Life Time Takes It On The Chin Sellers bullied Life Time Fitness on Friday after the cojmpany offered a weak earnings outlook, but this muscle-builder shouldn't be counted out of the fight just yet. It looks like the gym company is rolling with the punches of a punk economy and it should eventually return to form.
Life Time Fitness (nyse: LTM - news - people ) , which is headquartered in Eden Prairie, Minn., expects to bring in earnings of $2.05 to $2.08 per share in 2008. Analysts polled by Thomson Financial had expected $2.18. LIkewise, sales in 2008 are now expected to be between $780 million and $800 million. Wall Street had figured on $806.8 million. Some of the firm's shareholders threw in the towel: the stock fell 17.5%, or $7.10, to $33.50, on Friday.
Greg Gorbatenko, an analyst at Jackson Securities specializing in retail fitness companies, said he doesn't think that the lowered guidance reflects a problem within the company. Gorbatenko said the stock slump is a "bump in the road" reflective of a cool down across the economy. He said that Life Time "brings values to its segment" by bringing better facilities to its "middle-class to upper-middle class suburbia" membership."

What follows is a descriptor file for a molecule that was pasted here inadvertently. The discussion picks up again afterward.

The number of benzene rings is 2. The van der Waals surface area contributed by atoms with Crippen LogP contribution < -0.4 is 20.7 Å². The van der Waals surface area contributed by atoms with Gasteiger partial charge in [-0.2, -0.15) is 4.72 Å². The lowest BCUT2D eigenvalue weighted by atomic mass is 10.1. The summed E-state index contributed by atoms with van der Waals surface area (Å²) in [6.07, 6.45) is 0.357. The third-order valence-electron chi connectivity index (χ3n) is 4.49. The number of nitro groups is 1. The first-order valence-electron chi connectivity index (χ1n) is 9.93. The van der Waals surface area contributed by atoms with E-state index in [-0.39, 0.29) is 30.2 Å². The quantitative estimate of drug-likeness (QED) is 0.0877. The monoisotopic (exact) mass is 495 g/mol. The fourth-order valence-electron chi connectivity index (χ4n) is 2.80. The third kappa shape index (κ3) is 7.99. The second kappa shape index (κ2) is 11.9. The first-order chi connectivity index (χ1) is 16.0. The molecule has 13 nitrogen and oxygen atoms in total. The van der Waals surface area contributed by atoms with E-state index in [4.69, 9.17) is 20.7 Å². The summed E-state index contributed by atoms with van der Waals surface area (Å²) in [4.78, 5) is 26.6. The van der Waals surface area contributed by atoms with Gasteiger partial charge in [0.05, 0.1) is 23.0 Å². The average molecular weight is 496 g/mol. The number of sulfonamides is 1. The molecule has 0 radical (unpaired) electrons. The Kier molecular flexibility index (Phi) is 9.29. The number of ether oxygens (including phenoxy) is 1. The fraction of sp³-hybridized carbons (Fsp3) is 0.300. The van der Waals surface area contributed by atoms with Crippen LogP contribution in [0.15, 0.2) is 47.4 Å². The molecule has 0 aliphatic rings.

Oppenheimer analyst Vivian Ma agreed that the lowered guidance was brought on by an "economy-wide issue." She said that the outlook is still "extremely respectable" and that expected growth is still very high at about 20%. Ma said that the stock is best for long-term investors because Life Time has proven resilience and is successfully attracting more customers that it can accomodate. The over-crowding issue is being addressed by lowered advertising and higher membership fees, which makes the clientele that much more attractive.
Life Time Fitness operates more than 70 gyms and spa centers in 13 U.S. states. Along with its old-fashioned gyms, it also offer high-end fitness centers with "resort-like" settings. In September 2007, the company acquired the White Bear Racquet & Swim club in White Bear Lake, Minn.